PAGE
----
June, or Pride Month, is a time of the year many LGBTQ+ individuals eagerly look forward. Cities large and small hold events and festivities across the country. After two years of uncertainty, many in our community are thrilled to get the full Pride experience and celebration back.
Of course, no Pride month would be complete without the flood of Rainbow Logos from corporations paired with their specialty rainbow products. You’ll notice the wave of Companies that adjust their social media photos, store aisles filled with rainbow clothing, and many cities quite literally paint their sidewalks with the color pattern.
Have you ever noticed or wondered about this explosion of the rainbow phenomenon?
There’s actually a name for it - Rainbow Capitalism, sometimes also referred to as “Pink Capitalism” too.
Now I know what you’re thinking, and yes, any good Marketing Team should build synergy on current events. After all, companies such as Forbes, The Wall Street Journal, and The Entrepreneur all report that the estimated buying power of the LGBTQ+ Community is around 3.7 trillion dollars. As a non-heterosexual myself, I certainly appreciate the representation and effort put forth by so many companies in June. However, many in our community take offense to rainbow branding.
How could showing support be offensive? Well, when support is only showcased one month of the year, it certainly feels suspicious. As we near the end of June, companies will begin adjusting their LinkedIn photos back to their standard images and the rainbows on store shelves will dissipate. This “come and go” support does leave me, personally, feeling slightly mocked, and I know I’m not the only one with these sentiments. The struggles of LGBTQ+ individuals span 365 days a year, needing support and pride for more than just a month.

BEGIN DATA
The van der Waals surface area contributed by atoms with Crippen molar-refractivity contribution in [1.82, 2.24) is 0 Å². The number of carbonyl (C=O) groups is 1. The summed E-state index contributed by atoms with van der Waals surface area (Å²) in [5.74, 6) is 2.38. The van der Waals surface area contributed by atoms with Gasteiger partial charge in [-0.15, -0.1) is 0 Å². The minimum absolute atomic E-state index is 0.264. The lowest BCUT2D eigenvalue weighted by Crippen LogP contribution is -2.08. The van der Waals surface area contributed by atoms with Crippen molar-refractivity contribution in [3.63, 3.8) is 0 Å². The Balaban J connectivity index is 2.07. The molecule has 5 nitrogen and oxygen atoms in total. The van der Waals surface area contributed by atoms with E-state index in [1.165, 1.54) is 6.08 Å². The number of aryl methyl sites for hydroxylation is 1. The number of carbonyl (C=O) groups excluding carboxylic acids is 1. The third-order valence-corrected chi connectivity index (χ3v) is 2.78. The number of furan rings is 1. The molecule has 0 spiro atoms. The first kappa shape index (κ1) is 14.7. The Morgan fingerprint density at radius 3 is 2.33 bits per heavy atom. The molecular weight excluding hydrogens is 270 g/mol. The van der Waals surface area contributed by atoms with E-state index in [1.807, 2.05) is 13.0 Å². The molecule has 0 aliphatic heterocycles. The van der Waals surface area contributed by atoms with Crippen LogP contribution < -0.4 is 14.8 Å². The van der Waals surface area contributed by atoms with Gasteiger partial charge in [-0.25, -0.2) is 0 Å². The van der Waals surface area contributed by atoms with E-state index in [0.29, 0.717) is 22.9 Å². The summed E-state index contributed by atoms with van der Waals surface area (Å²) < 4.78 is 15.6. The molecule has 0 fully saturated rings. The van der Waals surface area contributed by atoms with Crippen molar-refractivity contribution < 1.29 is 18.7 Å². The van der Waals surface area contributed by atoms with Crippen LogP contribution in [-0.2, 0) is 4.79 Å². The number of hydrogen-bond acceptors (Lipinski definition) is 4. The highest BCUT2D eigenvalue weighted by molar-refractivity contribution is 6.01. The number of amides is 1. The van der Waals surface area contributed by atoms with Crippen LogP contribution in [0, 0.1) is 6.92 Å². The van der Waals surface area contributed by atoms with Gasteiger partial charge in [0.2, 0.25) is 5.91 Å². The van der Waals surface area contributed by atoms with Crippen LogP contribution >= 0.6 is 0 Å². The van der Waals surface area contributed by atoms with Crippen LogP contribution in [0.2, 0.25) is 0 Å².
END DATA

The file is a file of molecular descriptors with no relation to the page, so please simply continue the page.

How can Rainbow capitalism benefit the LGBTQ+ community? Some companies have found this balance, such as Chipotle. Each year, the company launches a Pride line of merchandise, but the company forms various partnerships and sponsors Pride events. In 2021, the company partnered with famous Drag Stars to create custom orders on their to-do app and each star got to donate proceeds to their selected charity. In 2022 Chipotle partnered with The Trevor Project, the world’s largest suicide prevention organization for LGBTQ+ individuals. If more companies took this approach, the effects of Rainbow Capitalism would have a much more profound impact on the Rainbow community itself.
As we wrap up another Pride month here in 2022, ask yourself if your organization participates in any sort of Rainbow Capitalism - and if it’s the good or bad kind. If you’re a leader with influence in your company, don't shy away from publicly making a donation or forging a year long partnership with an LGBTQ+ foundation. Another option is offering paid volunteering leave to employees to support a Pride related event or cause. There are numerous ways to support, other than switching your logo to a rainbow design in June.
What are your thoughts on this concept of Rainbow Capitalism? What can your company do differently? We’d love to hear your thoughts!